Autoguide Asks: Does The Nurburgring Matter?

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Autoguide Asks: Does The Nurburgring Matter?

Automotive News, not generally known for its “enthusiast content” published a blog about Germany’s famed 13-mile Nurburgring race track, and how car companies are touting their ‘Ring times more and more in their advertising campaigns. We can’t help but wonder how many cars will be sold on that basis, and whether it’s worth paying attention to Nurburgring lap times anymore.

Hit the jump for more

Porsche and Nissan have been baiting one another for a few years over the times of their GTR and 911 sports cars, while Porsche has touted their new hybrid 918 Spyder’s Nurburgring time of 7:20, putting it ahead of the Pagani Zonda and Dodge Viper ACR. Closer to home, Cadillac is fond of touting their 7:59 time, which puts it just inside the “fast” category of sub-8 minute ‘Ring times.

The problem is that Nurburgring times, as a performance benchmark, are next to worthless. A proper comparison would have to test all the cars on a private, closed track, on the same day in similar weather conditions with the same driver being timed with calibrated equipment from an agreed upon start and finish line.

Unfortunately, the runs done by manufacturers couldn’t be more different. Despite the video evidence with a running stop watch, there is no independent observer to vet that these cars aren’t jacked up ringers (no pun intended) and one can’t count on the test driver, likely to be merely happy at getting a shot at such a prestigious gig, isn’t going to rat out the car company. The first reported Nissan GTR time of 7:26 turned out to be on some sort of fancy tires that would never be available on the production version. With stock tires, the time went up to 7:29, dropping it back from being able to “beat” cars like the Corvette ZR-1 or Porsche Carrera GT to being just ahead of the Porsche 911 GT2 (which, ironically, had hotshoe Walter Rohrl behind the wheel and was shod with non-production R-compound tires). As it sits now, companies use different start and finish points, and there’s no reporting of whether a rolling or standing start is utilized. You can imagine the wild difference that will arise from a pretty big difference like not having an agreed upon starting protocol, and we haven’t even gotten to Mother Nature yet.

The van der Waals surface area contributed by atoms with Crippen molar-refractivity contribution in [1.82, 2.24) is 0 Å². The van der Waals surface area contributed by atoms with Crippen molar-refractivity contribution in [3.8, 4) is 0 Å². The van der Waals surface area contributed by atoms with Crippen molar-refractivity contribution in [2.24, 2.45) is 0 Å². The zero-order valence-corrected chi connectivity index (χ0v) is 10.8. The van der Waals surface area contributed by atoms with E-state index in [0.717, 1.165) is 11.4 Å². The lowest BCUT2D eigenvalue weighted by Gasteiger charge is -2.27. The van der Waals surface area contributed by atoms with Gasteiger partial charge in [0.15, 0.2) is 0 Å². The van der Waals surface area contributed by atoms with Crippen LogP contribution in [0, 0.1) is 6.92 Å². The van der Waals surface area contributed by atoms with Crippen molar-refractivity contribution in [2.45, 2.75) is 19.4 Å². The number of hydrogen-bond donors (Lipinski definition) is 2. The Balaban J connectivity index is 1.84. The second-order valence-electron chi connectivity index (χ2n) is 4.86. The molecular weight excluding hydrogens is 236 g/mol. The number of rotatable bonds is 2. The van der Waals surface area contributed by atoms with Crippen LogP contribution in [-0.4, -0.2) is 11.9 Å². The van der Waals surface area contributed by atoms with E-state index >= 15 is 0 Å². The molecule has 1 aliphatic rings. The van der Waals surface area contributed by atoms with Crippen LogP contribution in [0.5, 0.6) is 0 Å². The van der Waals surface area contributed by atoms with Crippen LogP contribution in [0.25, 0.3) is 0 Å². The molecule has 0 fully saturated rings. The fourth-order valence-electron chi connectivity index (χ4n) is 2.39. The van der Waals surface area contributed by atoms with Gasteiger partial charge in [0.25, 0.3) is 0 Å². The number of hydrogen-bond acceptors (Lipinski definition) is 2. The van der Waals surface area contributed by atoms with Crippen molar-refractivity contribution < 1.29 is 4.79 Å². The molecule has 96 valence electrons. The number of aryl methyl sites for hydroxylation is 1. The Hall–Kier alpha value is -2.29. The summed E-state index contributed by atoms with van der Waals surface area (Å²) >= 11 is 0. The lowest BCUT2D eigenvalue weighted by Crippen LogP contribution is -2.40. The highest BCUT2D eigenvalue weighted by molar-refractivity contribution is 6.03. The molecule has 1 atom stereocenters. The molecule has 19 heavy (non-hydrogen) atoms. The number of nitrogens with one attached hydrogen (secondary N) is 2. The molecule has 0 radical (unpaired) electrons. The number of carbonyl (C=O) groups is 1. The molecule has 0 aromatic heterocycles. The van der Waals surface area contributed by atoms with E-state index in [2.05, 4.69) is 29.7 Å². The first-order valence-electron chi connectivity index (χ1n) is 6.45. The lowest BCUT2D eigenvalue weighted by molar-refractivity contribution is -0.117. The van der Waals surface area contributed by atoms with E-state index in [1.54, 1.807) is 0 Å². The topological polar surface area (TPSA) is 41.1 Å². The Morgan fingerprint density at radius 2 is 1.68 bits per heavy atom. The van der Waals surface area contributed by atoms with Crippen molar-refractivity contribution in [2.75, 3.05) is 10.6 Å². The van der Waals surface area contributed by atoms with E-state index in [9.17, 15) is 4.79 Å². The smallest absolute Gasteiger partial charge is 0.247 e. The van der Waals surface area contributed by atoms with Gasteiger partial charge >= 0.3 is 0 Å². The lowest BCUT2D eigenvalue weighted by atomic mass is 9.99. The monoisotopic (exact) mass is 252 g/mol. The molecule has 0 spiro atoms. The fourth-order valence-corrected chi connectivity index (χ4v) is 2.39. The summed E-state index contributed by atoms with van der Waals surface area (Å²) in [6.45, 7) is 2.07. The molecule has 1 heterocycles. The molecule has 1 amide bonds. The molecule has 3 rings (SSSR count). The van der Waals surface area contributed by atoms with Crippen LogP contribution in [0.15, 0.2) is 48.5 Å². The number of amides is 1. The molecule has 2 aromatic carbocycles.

Jack Baruth, a NASA road racer, sometime Koni Challenge driver and contributor to The Truth About Cars tells Autoguide that differences in temperature have an effect on things like intake temperature, the optimum grip temperature of the tires and how well the brake pads function. On a hot day, there will be less air available for the car to inhale, meaning less power, the brake pads will disintegrate faster and the tires will exceed their optimum grip temperature faster. According to Baruth, a hot day can cost a driver 2-3 seconds on a road course like Mid-Ohio. But on the ‘Ring, the effect is far more pronounced. “The Nurburgring is six times as long as Mid-Ohio,” he says. “Temperature can be an easy 20 second swing in Ring lap times and experienced racers will do whatever it takes to take advantage of that.” That includes tricks like running in the early morning, when it’s a nice, cool 50 degrees out, to eliminate the effect of the scorching heat.

More important than any of the above shop talk is what relevance do Nurburgring times have to you, the consumer. If you said bragging rights, congratulations for being the most honest person in the room. The fact that a Nissan GTR can run the ‘Ring a couple seconds quicker than the Porsche 911 Turbo is a moot point for a few reasons. For starters, if you’re reading this, you are almost certainly not going to be turning blistering times at any road course, let alone “The Green Hell”. And even if you could, your ability to repeat the pro driver’s times on any given day wouldn’t be guaranteed due to the variables discussed in this article.

It’s understandable that car companies want to show off their best creations and what they’re capable of doing. The Nurburgring lap time is an easy heuristic that PR flacks can regurgitate to eager bench racers and intertia-loving journalists and bloggers. The times find their way into message board posts and blog headlines, and a mythology is born. But a more honest and light-hearted descriptor would be the famous ad campaign for the Porsche 911 Turbo in the late 1990’s, seen below. Simple, effective, easily understood.

Leave your comments and tell us what you think on this topic.

[Hat tip: Automotive News]

  • D

    valid points, but at the end of the day most people do buy cars for performance. even if someone wouldn’t get the most out of a car that can run X seconds on a 1 mile track, they’d probably do better than they would in a car thats capable of X+5 seconds on that same 1 mile track -all else equal.

    in the case of the gt-r: